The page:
India’s health care professional and infrastructure shortage is one of the major reasons for the country’s high mortality rate. Although there has been a consistent decline in the Infant Mortality Rate (IMR) and the Under-Five Mortality Rate (U5MR), based on robust projections, at the current rate of decline, India is unlikely to meet the targets for Millennium Development Goal (MDG)-4, which aims to reduce by two-thirds, between 1990 and 2015, the underfive mortality rate.14 HIT advances may help to mitigate some professional and infrastructure deficiencies. Telemedicine is a fast-emerging sector in India. In 2012, the telemedicine market in India was valued at $7.5 million, and it is expected to rise 20 percent annually, to $18.7 million by 2017. Telemedicine can bridge the rural-urban divide by extending low-cost consultation and diagnostic facilities to the remotest areas via high-speed Internet and telecommunications. In addition, India’s solid mobile technology infrastructure and the launch of 4G is expected to drive mobile health (mHealth) adoption. Currently, there are over 20 mhealth initiatives for spreading awareness of family planning and other ailments – the industry is expected to reach $0.6 billion by 2017.15 India’s new Bharatiya Janata Party (BJP)-led government is announcing a new health policy to focus on reducing malnutrition, improving the use of essential medicines, expanding immunization, modernizing public hospitals, and instituting a better tobacco control program. The government wants a holistic health care system that is universally accessible, affordable, and dramatically reduces OOP expenditures.16
Ibid http://www.vibrantgujarat.com/images/pdf/Healthcare-Industry-new.pdf 12 Challenges in Indian Healthcare industry – Pratap Reddy, Apollo Hospitals (http://www.dnaindia.com/money/column-government-spending-andprivate-investments-in-healthcare-is-need-of-the-hour-prathap-c-reddy-2005322 13 Fortis Healthcare Ltd – Annual Report March 2014 - http://www.fortishealthcare.com/pdf/Fortis_AR_2013-14.pdf 14 http://www.livemint.com/Politics/BBt6ln2uYBqq4bDHtmMxHJ/Healthcare-Focus-on-higher-spending-universal-coverage.html http://www.unicef.org/india/FactsheetExperts.pdf 15 IBEF Healthcare March 2014 16 Industry Report, Healthcare: India, The Economist Intelligence Unit, July 2014 10 11
The Indian Government has accorded priority in its 2014-2015 budget to the health care sector. Key recommendations that will have a direct impact on enhancing health care access include a rise in foreign direct investment (FDI) limit in the medical insurance business to 49 percent; four more medical institutions of the status of All India Institute of Medical Sciences (AIIMS); 12 more medical colleges in the public sector; and broadband connections in rural areas to expand the reach of telemedicine. In addition, a $1.7 billion fresh fund allocation to encourage start-ups and another scheme for establishing biotech clusters will help to develop innovative health care technologies. Finally, the budget provisions also aim to address the infrastructure deficit by establishing institutions like AIIMS in all states and setting up 15 model rural health research centers to bridge the rural-urban divide.17 However, challenges remain. The vision for the plan period of 2012-2017 is to achieve acceptable standards of health care for the Indian populace. However, India still doesn’t have a central regulatory authority for its health care sector. In 2011, a high-level expert group constituted by the Planning Commission of India suggested setting up a National Health Regulatory and Development Authority to monitor both government and private-sector health care providers. The group has also proposed to establish a National Health and Medical Facilities Accreditation Authority (NHMFA) for defining health care facility standards.18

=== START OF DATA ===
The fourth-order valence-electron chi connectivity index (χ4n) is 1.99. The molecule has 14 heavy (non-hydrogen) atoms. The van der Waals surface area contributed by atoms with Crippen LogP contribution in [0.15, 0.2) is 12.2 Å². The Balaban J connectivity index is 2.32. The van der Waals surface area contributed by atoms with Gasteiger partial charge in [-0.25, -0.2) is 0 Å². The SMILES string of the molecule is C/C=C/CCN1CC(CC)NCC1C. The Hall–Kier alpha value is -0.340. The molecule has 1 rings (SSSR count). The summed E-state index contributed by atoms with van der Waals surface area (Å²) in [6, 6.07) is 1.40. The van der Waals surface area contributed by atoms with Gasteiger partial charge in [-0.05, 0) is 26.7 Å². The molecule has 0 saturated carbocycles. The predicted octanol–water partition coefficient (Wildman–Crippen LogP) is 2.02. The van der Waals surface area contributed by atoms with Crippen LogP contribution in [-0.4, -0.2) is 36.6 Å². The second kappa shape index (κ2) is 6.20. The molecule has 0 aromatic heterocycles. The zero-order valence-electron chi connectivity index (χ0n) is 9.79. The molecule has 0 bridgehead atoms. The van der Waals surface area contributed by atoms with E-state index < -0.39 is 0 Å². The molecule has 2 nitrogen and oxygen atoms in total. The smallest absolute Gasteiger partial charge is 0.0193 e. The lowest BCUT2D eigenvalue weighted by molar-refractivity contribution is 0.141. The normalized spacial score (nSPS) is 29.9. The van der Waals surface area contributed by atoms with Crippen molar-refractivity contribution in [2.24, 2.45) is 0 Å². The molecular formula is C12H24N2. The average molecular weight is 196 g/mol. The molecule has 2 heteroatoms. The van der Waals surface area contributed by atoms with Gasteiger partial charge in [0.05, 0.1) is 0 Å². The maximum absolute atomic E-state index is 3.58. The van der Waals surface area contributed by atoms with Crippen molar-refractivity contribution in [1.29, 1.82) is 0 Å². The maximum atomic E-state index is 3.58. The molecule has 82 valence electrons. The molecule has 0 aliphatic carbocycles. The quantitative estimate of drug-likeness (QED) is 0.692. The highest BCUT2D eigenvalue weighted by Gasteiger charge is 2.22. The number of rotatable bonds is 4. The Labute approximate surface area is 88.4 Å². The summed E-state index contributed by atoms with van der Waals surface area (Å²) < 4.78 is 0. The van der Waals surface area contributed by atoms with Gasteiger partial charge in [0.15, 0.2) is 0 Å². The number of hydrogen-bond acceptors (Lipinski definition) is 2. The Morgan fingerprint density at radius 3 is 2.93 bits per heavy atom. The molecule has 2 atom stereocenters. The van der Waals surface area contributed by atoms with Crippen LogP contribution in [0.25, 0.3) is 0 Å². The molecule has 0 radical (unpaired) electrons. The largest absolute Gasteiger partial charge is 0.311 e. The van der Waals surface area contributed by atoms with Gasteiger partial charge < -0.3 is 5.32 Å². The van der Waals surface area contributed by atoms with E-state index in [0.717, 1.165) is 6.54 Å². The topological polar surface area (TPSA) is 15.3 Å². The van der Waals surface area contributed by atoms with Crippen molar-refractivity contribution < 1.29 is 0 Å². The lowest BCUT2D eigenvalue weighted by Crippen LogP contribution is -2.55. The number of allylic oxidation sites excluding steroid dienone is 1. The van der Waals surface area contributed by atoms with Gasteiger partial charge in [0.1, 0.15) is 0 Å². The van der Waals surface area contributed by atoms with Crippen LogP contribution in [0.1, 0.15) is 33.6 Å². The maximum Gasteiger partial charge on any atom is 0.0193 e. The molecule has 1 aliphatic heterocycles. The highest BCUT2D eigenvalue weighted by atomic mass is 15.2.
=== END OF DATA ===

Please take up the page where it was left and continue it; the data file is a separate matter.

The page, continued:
Also, India’s health care sector is capital-intensive, with long gestation and payback periods for new projects. Land and infrastructure costs account for 60-70 percent of the capital expenditure for hospitals.19 Further, the industry also requires capital for upgrade/maintenance/replacement of medical equipment and expansion. Availability of capital at a reasonable cost remains a hurdle.20 One way to increase India’s health care funding and access is through innovative public-private partnerships. While an appropriate model for partnerships at the primary, secondary, and tertiary levels still remains a distant dream, participation by the government and private sector will help create a blueprint for such partnerships to create an infrastructure for the future. One such example in India is SRL (Diagnostic), which has partnered with the Himachal Pradesh State Government to set up and operate 24 labs in the large state-run hospitals in various districts, thereby bringing superior diagnostics services to the doorstep of people in remote areas.21 Among other suggestions to improve care, companies should leverage information technology (IT) to create patient-centric healthcare systems that can improve response times, reduce human error, save costs, and impact the quality of life. At the same time, the government should focus on establishing more medical colleges and training institutes to provide the requisite doctors, dentists, nurses and paramedics. The government also should invest in preventive and social medicine by promoting health education and preventive health-care concepts.
http://www.livemint.com/Politics/z61OFbm0eYrRlcsYEKmbsJ/Budget-offers-marginal-solution-to-Indias-unmet-healthcare.html Healthcare Industry July 2014, Emerging Markets Direct 19 Fortis Healthcare Ltd – Annual Report March 2014 - http://www.fortishealthcare.com/pdf/Fortis_AR_2013-14.pdf 20 Ibid 21 SRL diagnostic http://www.thehindubusinessline.com/companies/srl-to-invest-rs-450-cr-for-setting-up-45-medical-diagnostic-labs/article6141707.ece 17 18
Atul Dhawan LSHC Industry Leader Deloitte India +91 124 679 2030 [email protected]
To learn more about the global trends and issues impacting the health care sector, please visit our 2015 global health care sector outlook at www.deloitte.com/healthcareoutlook.